Every component in the computer has a memory address or memory address range.This range is probably a Government mandated standard.So the firmware in your hard drive has a virus in it and it will not work at all.The scan is run from the BIOS.Panda would have to scan every memory address from your computer's BIOS without accessing an OS on the drive.The BIOS program in the BIOS chip probably has this kind of virus scanning and it should work at boot up.

Hangtown Man
Hangtown Man

Too Slow, Too high of a price. Very Lame Product. A Harbor Fright electric log splitter would do the same thing. or a 5# mini Sledge.

rene
rene

Wat a waste of effort designing, producing, marketing, buying and using such a thing. Announched as "... destroying drives within second .." it does still take 75 seconds. By that time I have selected my largest drill, put it into my stationary drill machine and let it drill trought the housing, platters, etc.: nobody can ever get to the data. Simple and easy.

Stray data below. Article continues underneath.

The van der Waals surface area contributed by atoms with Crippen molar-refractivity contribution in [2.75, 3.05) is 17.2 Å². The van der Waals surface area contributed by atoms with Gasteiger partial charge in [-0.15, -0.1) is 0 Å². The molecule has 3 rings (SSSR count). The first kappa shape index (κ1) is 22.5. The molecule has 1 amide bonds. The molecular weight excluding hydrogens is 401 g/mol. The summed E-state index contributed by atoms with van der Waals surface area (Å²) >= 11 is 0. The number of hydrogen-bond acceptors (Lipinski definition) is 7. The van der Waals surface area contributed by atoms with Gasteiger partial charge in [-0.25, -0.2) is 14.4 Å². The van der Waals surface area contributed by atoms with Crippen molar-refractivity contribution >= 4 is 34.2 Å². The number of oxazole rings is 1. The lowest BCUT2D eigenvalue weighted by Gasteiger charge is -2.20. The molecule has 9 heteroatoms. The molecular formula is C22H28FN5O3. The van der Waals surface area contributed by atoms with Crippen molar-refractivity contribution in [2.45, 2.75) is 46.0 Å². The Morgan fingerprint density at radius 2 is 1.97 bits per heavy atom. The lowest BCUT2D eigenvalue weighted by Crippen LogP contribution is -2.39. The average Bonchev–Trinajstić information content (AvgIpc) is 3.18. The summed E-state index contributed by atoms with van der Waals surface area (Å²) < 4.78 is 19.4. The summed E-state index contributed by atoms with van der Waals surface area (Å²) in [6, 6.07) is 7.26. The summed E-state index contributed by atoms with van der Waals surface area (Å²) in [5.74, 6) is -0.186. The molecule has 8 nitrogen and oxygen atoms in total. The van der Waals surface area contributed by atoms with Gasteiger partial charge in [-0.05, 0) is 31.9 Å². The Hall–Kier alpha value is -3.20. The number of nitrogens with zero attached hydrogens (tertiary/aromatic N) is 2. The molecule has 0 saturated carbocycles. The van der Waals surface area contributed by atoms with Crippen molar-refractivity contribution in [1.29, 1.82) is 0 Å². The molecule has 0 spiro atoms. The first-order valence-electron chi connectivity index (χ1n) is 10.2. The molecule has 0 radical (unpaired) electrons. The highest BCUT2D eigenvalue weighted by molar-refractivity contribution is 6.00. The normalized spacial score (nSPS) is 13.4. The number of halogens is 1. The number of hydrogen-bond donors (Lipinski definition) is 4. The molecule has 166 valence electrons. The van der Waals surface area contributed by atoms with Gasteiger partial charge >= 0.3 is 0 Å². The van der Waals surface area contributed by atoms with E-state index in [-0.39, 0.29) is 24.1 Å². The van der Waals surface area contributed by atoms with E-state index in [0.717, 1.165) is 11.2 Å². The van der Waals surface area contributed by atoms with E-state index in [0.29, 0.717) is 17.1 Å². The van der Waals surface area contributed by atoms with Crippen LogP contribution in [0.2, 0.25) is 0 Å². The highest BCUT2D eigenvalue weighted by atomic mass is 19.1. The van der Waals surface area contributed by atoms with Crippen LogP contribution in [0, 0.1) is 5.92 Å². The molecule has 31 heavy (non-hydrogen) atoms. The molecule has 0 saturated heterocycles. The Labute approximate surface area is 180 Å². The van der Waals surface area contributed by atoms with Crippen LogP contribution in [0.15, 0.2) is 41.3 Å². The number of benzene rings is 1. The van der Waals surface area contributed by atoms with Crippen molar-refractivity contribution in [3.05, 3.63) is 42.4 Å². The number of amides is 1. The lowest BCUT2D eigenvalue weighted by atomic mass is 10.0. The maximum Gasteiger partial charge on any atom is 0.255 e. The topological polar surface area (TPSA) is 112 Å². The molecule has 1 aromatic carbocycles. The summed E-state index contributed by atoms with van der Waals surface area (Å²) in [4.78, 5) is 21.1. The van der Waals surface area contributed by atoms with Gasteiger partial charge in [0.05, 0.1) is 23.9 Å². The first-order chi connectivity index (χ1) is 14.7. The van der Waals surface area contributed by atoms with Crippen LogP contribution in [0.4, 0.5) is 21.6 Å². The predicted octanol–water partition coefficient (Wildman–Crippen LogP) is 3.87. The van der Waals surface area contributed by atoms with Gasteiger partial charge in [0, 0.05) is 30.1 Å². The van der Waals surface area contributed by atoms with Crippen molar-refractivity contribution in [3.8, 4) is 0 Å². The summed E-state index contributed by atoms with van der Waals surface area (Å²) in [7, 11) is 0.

The Scummy One
The Scummy One

Wasnt there another article on HDD destruction recently?? Hmmm, maybe a few weeks between similar articles would give more responses :D 75 seconds -- per drive??? what a waste! hammer/screwdriver takes about 10 seconds per drive and shatters the platters with ease.

trackpads
trackpads

Even the military allows old drives to be reused. If wecrush them all then who will have any left in order to turn into clocks on ebay? :)

Bill Detwiler
Bill Detwiler

In IT Dojo blog, I recently featured a video of Data Devices International's PD-8400 crushing a hard drive in about 75 seconds. Original Post: http://blogs.techrepublic.com.com/itdojo/?p=114 Crushing is one method of hard drive destruction, but so is degaussing. What's your favorite method? Which method do you think is most practical for an large enterprise?

BrewBaker
BrewBaker

I just don't have room for a log splitter in my server closet/cube thingy.